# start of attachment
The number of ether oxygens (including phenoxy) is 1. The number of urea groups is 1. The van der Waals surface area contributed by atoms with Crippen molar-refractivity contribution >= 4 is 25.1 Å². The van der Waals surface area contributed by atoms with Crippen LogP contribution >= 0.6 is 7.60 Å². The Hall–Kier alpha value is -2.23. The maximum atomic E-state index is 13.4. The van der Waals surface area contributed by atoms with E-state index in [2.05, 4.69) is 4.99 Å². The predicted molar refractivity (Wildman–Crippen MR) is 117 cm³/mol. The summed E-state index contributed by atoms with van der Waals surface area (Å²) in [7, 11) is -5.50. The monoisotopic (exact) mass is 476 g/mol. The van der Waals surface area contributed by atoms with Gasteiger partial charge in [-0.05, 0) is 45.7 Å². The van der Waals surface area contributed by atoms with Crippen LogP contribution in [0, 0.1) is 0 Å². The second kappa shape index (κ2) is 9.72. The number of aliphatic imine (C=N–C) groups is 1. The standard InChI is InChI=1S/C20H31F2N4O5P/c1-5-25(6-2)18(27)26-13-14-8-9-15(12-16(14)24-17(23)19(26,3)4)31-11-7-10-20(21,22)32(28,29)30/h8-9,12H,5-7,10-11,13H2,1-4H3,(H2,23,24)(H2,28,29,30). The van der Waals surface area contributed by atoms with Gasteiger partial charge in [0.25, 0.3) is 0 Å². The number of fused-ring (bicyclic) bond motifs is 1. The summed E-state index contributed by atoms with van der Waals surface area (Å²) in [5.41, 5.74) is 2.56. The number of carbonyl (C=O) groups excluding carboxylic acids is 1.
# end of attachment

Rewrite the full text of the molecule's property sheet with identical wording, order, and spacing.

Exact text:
The number of ether oxygens (including phenoxy) is 1. The number of urea groups is 1. The van der Waals surface area contributed by atoms with Crippen molar-refractivity contribution >= 4 is 25.1 Å². The van der Waals surface area contributed by atoms with Crippen LogP contribution >= 0.6 is 7.60 Å². The Hall–Kier alpha value is -2.23. The maximum atomic E-state index is 13.4. The van der Waals surface area contributed by atoms with E-state index in [2.05, 4.69) is 4.99 Å². The predicted molar refractivity (Wildman–Crippen MR) is 117 cm³/mol. The summed E-state index contributed by atoms with van der Waals surface area (Å²) in [7, 11) is -5.50. The monoisotopic (exact) mass is 476 g/mol. The van der Waals surface area contributed by atoms with Gasteiger partial charge in [-0.05, 0) is 45.7 Å². The van der Waals surface area contributed by atoms with Crippen LogP contribution in [0, 0.1) is 0 Å². The second kappa shape index (κ2) is 9.72. The number of aliphatic imine (C=N–C) groups is 1. The standard InChI is InChI=1S/C20H31F2N4O5P/c1-5-25(6-2)18(27)26-13-14-8-9-15(12-16(14)24-17(23)19(26,3)4)31-11-7-10-20(21,22)32(28,29)30/h8-9,12H,5-7,10-11,13H2,1-4H3,(H2,23,24)(H2,28,29,30). The van der Waals surface area contributed by atoms with Gasteiger partial charge in [0.25, 0.3) is 0 Å². The number of fused-ring (bicyclic) bond motifs is 1. The summed E-state index contributed by atoms with van der Waals surface area (Å²) in [5.41, 5.74) is 2.56. The number of carbonyl (C=O) groups excluding carboxylic acids is 1.